“Passover,” Arthur Szyk, 1948. Yeshiva University Museum.
There is no holiday that brings out the screaming in my head as much as Passover.
There are two sets of noise that take hold of my brain at this time of year: the pre-Pesach (Passover) trauma and the Seder night trauma. Or as I have come to experience it, the trauma created by women’s stuff, and the trauma created by men’s stuff.
Growing up, the pre-Pesach anxiety began as soon as Purim was over. We were only allowed to eat from a pre-determined collection in the kitchen, we were on a schedule around what rooms were already sterilized, and my mother’s mood went from the usual cold and cranky to the downright hostile. Nothing was ever right, we walked on eggshells, and life was insane and frenetic. Although I often wonder how many of my traumas are from religion and how many are from my particular family, in this particular case I have come to learn that this kind of thing was going on not only my own house but also in many Jewish homes around the world. Even women of privilege engage in the panic. (I’ll never forget the time, years ago, when a mother frantically came to pick up her daughter from a play date around a week before Pesach, saying, “Hurry, I have to rush home and watch my cleaning lady do the kitchen.”) Pre-Pesach insanity, it seemed, was the Women’s Way, no matter how you celebrated the holiday.
I’ve been living in Israel for over 20 years, and it is still astounding for me to watch how this culture takes over Jewish women’s lives, no matter what kind of religious observance they adhere to during the year. Conversations in shops, on the street, and online, revolve around Jewish women of all backgrounds managing the minutia of obsessive cleaning, shopping, and cooking. There seems to be an uncontrolled lust for women comparing themselves to one another—who started cleaning and cooking earlier, who is having more guests, who is more efficient, who is more creative, and ironically also who has more time-saving hacks. Facebook doesn’t help, by the way.
Growing up in Orthodox Brooklyn, I found this pre-Pesach cleaning-cooking-hosting-mania was compounded by the other assault on women’s bodies: clothing shopping. Our job, as religious girls, was not only to manage the kitchen, but also to look gorgeous as we did it. We prepared our shul and Seder outfits meticulously and expensively, down to the last perfectly-matching accessory. But let me tell you something: there is nothing quite as dysfunctional within the female experience as surrounding yourself with copious amounts of food and then forbidding yourself from eating it. Women’s and girls’ table conversation, once we finished serving, invariably revolved around calories, points, fat content, carbs, gluten, GI, cellulite, whatever. (Each year, the measures for what we should or shouldn’t eat changed, led by trends announced by The New York Times. This added to women’s competition not only over who was thinnest, but also over who was the most in-the-know about how to effectively lose weight.)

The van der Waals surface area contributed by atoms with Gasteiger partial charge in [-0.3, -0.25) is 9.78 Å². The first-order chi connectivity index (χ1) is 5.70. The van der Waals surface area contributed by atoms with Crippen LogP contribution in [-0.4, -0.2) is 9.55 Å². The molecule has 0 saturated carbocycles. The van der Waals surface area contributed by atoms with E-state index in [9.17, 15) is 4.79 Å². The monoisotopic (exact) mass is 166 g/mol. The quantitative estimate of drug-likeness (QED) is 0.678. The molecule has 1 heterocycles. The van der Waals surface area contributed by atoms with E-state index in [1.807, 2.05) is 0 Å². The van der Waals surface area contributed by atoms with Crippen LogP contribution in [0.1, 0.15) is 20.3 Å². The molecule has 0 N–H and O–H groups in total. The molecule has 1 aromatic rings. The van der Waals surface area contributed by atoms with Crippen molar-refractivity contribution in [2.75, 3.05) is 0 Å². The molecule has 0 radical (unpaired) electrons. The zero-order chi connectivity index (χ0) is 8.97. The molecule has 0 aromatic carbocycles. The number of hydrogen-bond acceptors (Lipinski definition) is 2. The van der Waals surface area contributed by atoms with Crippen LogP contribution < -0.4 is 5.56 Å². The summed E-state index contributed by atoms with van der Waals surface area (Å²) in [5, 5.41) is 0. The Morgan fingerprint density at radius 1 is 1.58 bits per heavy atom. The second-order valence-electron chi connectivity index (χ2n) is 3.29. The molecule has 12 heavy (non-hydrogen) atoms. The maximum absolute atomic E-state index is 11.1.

Women actively and eagerly participate in this competition. It is what I think of as the Queen Complex. So many Jewish women ultimately want to be Queen. You want to show the world that you have the loveliest table, the largest number of guests, the best organization, the cleanest house, the nicest-looking family, the longest Seder—in short, that you are Mistress of the Universe. You are the best, the most special. I participated in this need-to-be-Queen for more years than I care to admit. In a world that is so gendered, where women are rewarded for the most successful act of performing femininity, you can’t really blame women for wanting to be Queen. It’s all we have to go by sometimes. And doing femininity well has its social rewards. Public adoration is nothing to scoff at.
Meanwhile, the actual Seder night experience created a whole other set of traumas for me. Growing up in a family of all daughters, if we were schooled in how to be Queen, my father was undoubtedly King. This was a whole other thing. Being King meant Running the Show. The King dictates what happens when, how long each part of the event should take, and who gets to talk and for how long and about what. If being Queen means women are masters over all things food-body-service-oriented, being King means men are masters over all things Legacy-Ideas-Throne. The Seder table is where women show off their kitchen skills and men show off their mental prowess, power and general mastery over all things Jewish and otherwise.